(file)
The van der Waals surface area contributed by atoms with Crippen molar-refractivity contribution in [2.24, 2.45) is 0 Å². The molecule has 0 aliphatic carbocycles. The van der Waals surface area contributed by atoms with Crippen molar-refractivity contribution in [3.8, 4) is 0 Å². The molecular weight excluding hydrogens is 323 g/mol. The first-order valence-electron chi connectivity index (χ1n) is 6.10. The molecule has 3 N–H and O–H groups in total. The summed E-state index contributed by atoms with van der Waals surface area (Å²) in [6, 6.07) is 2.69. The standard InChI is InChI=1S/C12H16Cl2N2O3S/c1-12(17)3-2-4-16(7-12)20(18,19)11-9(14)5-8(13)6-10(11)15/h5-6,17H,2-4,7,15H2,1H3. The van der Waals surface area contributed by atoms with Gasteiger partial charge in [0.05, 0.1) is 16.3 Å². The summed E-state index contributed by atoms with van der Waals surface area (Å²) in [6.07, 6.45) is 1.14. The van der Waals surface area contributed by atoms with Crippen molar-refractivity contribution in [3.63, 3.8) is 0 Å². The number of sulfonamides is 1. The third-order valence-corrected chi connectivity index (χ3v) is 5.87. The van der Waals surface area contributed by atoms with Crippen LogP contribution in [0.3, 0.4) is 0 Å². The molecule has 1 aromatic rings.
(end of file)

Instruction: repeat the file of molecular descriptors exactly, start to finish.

The van der Waals surface area contributed by atoms with Crippen molar-refractivity contribution in [2.24, 2.45) is 0 Å². The molecule has 0 aliphatic carbocycles. The van der Waals surface area contributed by atoms with Crippen molar-refractivity contribution in [3.8, 4) is 0 Å². The molecular weight excluding hydrogens is 323 g/mol. The first-order valence-electron chi connectivity index (χ1n) is 6.10. The molecule has 3 N–H and O–H groups in total. The summed E-state index contributed by atoms with van der Waals surface area (Å²) in [6, 6.07) is 2.69. The standard InChI is InChI=1S/C12H16Cl2N2O3S/c1-12(17)3-2-4-16(7-12)20(18,19)11-9(14)5-8(13)6-10(11)15/h5-6,17H,2-4,7,15H2,1H3. The van der Waals surface area contributed by atoms with Gasteiger partial charge in [0.05, 0.1) is 16.3 Å². The summed E-state index contributed by atoms with van der Waals surface area (Å²) in [6.07, 6.45) is 1.14. The van der Waals surface area contributed by atoms with Crippen molar-refractivity contribution in [3.63, 3.8) is 0 Å². The number of sulfonamides is 1. The third-order valence-corrected chi connectivity index (χ3v) is 5.87. The van der Waals surface area contributed by atoms with Crippen LogP contribution in [0.3, 0.4) is 0 Å². The molecule has 1 aromatic rings.